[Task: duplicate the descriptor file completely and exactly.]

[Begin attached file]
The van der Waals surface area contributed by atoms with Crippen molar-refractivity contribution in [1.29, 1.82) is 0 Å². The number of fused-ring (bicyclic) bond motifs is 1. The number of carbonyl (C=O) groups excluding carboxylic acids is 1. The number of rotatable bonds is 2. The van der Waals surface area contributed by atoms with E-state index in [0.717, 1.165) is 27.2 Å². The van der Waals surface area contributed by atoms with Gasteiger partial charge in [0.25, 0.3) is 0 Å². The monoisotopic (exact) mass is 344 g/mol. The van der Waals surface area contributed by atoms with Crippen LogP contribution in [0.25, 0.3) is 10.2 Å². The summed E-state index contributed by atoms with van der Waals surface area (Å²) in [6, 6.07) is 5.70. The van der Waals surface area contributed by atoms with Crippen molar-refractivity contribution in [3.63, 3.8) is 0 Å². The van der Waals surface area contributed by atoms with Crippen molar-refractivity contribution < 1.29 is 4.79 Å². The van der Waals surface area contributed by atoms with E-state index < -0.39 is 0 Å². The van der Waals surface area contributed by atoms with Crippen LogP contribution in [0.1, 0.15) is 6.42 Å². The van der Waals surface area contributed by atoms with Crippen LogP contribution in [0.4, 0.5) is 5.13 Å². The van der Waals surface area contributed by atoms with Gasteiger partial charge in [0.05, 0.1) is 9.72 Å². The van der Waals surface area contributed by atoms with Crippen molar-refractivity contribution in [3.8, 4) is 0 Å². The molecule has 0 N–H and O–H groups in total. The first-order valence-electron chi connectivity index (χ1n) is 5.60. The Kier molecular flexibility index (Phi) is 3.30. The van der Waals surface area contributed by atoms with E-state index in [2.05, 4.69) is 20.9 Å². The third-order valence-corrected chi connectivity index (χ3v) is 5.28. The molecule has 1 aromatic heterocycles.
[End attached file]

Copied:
The van der Waals surface area contributed by atoms with Crippen molar-refractivity contribution in [1.29, 1.82) is 0 Å². The number of fused-ring (bicyclic) bond motifs is 1. The number of carbonyl (C=O) groups excluding carboxylic acids is 1. The number of rotatable bonds is 2. The van der Waals surface area contributed by atoms with E-state index in [0.717, 1.165) is 27.2 Å². The van der Waals surface area contributed by atoms with Gasteiger partial charge in [0.25, 0.3) is 0 Å². The monoisotopic (exact) mass is 344 g/mol. The van der Waals surface area contributed by atoms with Crippen LogP contribution in [0.25, 0.3) is 10.2 Å². The summed E-state index contributed by atoms with van der Waals surface area (Å²) in [6, 6.07) is 5.70. The van der Waals surface area contributed by atoms with Crippen molar-refractivity contribution in [3.63, 3.8) is 0 Å². The van der Waals surface area contributed by atoms with Crippen molar-refractivity contribution < 1.29 is 4.79 Å². The van der Waals surface area contributed by atoms with E-state index < -0.39 is 0 Å². The van der Waals surface area contributed by atoms with Crippen LogP contribution in [0.1, 0.15) is 6.42 Å². The van der Waals surface area contributed by atoms with Crippen LogP contribution in [0.4, 0.5) is 5.13 Å². The van der Waals surface area contributed by atoms with Gasteiger partial charge in [0.05, 0.1) is 9.72 Å². The van der Waals surface area contributed by atoms with Crippen molar-refractivity contribution in [3.8, 4) is 0 Å². The molecule has 0 N–H and O–H groups in total. The first-order valence-electron chi connectivity index (χ1n) is 5.60. The Kier molecular flexibility index (Phi) is 3.30. The van der Waals surface area contributed by atoms with E-state index in [2.05, 4.69) is 20.9 Å². The third-order valence-corrected chi connectivity index (χ3v) is 5.28. The molecule has 1 aromatic heterocycles.